Zoning, planning rules benefit county property owners

New zoning rules are being released that redefine how and where you can live in Marion County.

They also represent sometimes conflicting philosophies on how Marion County ought to be developed, and what kind of place it will be in the future.

David Brazil, planning and zoning director, says one of the uplifting things about the rule changes is that it has been one of the better illustrations of democracy in action he has seen.

Brazil said the public has had a chance to have inputs into the process at various hearings. The final determinations are made by the Board of Commissioners elected by that public, and formulating the regulations is the responsibility of an all-volunteer Marion County Planning and Zoning Commission appointed by the commissioners.

Brazil holds an unusual official office compared to many places. In addition to being Marion County’s planning and zoning director, he is its environmental health director and transfer station manager.

This gives him a unique position in offices that have overlapping responsibilities-from land use to sanitation responsibilities for water and sewage development on the land to disposal of solid waste.

Brazil, along with other persons on the Planning Commission, said he feels some responsibility for continuing the open lands and agricultural heritage of independent farmers into the future.

Personally, he said, he thinks preserving farmers and farm lands is at a stage of necessity comparable to what preservation of soil was in the 1930s.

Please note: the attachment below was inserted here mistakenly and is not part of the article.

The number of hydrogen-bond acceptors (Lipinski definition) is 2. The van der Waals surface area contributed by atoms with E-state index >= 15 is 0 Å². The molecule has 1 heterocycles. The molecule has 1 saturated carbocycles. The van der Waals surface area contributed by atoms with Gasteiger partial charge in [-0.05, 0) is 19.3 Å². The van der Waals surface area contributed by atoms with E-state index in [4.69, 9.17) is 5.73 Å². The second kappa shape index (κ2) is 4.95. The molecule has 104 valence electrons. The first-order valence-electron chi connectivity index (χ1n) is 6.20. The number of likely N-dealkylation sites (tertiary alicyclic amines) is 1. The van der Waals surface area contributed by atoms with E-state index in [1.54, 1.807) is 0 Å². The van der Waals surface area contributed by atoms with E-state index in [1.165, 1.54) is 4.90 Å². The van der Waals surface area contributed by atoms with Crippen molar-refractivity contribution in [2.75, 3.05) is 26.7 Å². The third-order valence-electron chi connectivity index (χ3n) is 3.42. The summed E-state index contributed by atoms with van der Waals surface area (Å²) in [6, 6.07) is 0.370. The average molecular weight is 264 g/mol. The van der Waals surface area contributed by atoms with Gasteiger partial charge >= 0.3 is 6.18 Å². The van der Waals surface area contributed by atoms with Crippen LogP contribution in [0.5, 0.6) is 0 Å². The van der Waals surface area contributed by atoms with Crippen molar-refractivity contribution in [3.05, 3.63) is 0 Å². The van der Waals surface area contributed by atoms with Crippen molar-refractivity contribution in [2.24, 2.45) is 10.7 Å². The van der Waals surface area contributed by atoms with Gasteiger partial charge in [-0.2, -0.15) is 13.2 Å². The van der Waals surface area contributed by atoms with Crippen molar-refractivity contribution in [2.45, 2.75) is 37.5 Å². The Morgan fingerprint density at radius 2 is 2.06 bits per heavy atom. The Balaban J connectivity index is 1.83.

Without some help, the traditional economy and heritage could be lost before chances to revitalize it come in the future.

Brazil also has received training, with a background in biology, in a time in the United States when land preservation and restrictions in land use are coming to the forefront for the general public good, overriding personal wishes and profit-making.

At the same time, he works for county commissioners Dan Holub, Randy Dallke and Bob Hein, who say they want property owners to enjoy the personal freedom to build improvements wherever they want with as few hindrances as possible.

Holub, in particular, said the efforts represent the rights of the individual to own property and do with it what he wants.

Brazil said his job, and what he does, is to help show the county commissioners and the zoning board members they appoint all the alternatives, and then to carry through on what they want without regard to his own opinions.

He said the first step in any county zoning is to have a county plan, which Marion County does. Brazil said the actions of a planning commission in developing such a plan and all future zoning regulations developed from it, are guided by state statutes.

Not only does the plan guide future county actions, it also can protect it in legal actions. For example, Brazil said, a judge may find a decision or regulation more reasonable if it falls within the county’s comprehensive plan.

Two forward-looking tools used within the Marion County comprehensive plan are proving so useful that other counties are coming here for advice on how to implement them, Brazil said.